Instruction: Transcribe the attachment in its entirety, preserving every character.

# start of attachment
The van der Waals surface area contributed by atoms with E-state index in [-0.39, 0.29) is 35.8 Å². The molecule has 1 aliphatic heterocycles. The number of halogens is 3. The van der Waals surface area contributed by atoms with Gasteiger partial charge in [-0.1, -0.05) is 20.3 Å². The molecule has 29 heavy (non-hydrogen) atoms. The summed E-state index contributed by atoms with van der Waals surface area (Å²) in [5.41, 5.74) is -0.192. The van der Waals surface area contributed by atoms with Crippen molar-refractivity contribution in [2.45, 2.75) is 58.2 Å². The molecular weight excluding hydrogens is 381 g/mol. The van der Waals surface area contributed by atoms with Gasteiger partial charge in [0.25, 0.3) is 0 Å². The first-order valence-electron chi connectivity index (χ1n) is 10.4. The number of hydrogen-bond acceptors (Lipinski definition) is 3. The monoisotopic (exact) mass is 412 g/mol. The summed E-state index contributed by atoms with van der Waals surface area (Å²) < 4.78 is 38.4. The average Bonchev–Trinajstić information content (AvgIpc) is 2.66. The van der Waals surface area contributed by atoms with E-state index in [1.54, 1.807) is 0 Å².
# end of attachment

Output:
The van der Waals surface area contributed by atoms with E-state index in [-0.39, 0.29) is 35.8 Å². The molecule has 1 aliphatic heterocycles. The number of halogens is 3. The van der Waals surface area contributed by atoms with Gasteiger partial charge in [-0.1, -0.05) is 20.3 Å². The molecule has 29 heavy (non-hydrogen) atoms. The summed E-state index contributed by atoms with van der Waals surface area (Å²) in [5.41, 5.74) is -0.192. The van der Waals surface area contributed by atoms with Crippen molar-refractivity contribution in [2.45, 2.75) is 58.2 Å². The molecular weight excluding hydrogens is 381 g/mol. The van der Waals surface area contributed by atoms with Gasteiger partial charge in [0.25, 0.3) is 0 Å². The first-order valence-electron chi connectivity index (χ1n) is 10.4. The number of hydrogen-bond acceptors (Lipinski definition) is 3. The monoisotopic (exact) mass is 412 g/mol. The summed E-state index contributed by atoms with van der Waals surface area (Å²) < 4.78 is 38.4. The average Bonchev–Trinajstić information content (AvgIpc) is 2.66. The van der Waals surface area contributed by atoms with E-state index in [1.54, 1.807) is 0 Å².